There is something occurring in the world called Mana Scourge. Animals have been corrupted by the power of the Demon King, despite him being contained for 21 years at this point. His power disrupted the balance of Mana in the world, turning some innocent creatures into fearsome beasts. Suzaku and Shiori (I’ll talk a bit more about them soon) have been sent to quietly investigate Lady Faratras, as some people have become suspicious of her. Considering what she went through at the castle, it seems as though someone has turned against her… are they trying to allow the Demon King to escape and regain power? It’s very possible but my lips are sealed from this point of the story onwards.
There are a few different protagonists. The prologue starts with Suzaku, though, which makes me feel the most connected to him. Suzaku’s full name is Sir Suzaku Ornières, adding a lovely French twist to him. His travelling companion is a blind priestess named Shiori, and she calls him Nini for short. This demonstrates the close personal relationship between the two; they’re not just work partners, they are lifelong friends. Suzaku, the Captain of the Holy Swords of Pylum, has amnesia, so Shiori needs to teach him how to fight. It’s a clever way to insert the tutorial into the main story. At one point, Suzaku meets a dog. And yes, you can pet the dog. Though… it’s not really a dog. It’s a rare dwarf wolf that can sniff out wealth. That’s helpful! It can help players find treasure in the backgrounds.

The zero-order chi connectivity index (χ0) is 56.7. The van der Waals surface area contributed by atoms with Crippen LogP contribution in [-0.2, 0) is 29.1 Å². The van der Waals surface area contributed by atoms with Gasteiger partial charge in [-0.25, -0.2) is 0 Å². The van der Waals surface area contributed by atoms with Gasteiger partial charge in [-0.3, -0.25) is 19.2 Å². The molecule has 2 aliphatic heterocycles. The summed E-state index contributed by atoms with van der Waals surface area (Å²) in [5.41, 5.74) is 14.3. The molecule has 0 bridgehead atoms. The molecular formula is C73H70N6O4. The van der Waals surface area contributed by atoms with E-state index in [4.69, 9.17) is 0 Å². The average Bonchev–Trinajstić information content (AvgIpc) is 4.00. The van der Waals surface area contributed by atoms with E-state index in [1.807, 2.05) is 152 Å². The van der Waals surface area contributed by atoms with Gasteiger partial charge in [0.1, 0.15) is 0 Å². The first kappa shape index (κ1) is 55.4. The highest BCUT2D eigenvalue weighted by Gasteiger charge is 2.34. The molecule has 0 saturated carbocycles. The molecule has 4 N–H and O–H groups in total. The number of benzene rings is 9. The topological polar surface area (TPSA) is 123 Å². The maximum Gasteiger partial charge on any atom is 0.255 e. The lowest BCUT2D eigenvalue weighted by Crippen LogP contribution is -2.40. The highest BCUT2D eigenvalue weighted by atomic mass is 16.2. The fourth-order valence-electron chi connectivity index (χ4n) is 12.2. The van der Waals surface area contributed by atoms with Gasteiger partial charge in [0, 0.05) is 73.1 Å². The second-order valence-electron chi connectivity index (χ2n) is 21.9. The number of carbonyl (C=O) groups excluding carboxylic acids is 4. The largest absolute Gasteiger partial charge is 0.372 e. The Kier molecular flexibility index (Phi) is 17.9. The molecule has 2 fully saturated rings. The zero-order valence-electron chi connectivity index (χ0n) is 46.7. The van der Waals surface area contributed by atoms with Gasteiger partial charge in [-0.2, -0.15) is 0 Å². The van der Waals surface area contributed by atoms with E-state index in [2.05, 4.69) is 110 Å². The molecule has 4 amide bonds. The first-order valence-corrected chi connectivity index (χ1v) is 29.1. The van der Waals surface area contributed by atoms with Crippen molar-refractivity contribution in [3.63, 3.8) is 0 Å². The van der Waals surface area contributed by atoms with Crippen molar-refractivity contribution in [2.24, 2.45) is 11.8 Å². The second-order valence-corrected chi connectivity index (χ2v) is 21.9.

There’s a lot to love about the characters, whether main or background. Those who appear harsh can be big softies, just with walls up. Suzaku’s amnesia makes me want to care for him. Lady Faratras’ convictions make me want to protect her. Hellios is socially anxious, and I really relate to him in that sense. I truly care about their fates. The character art is some of my favourite in the game (though the backgrounds can be quite stunning). It’s also detailed and creative: enemy dragons wear iron knee pads, for example.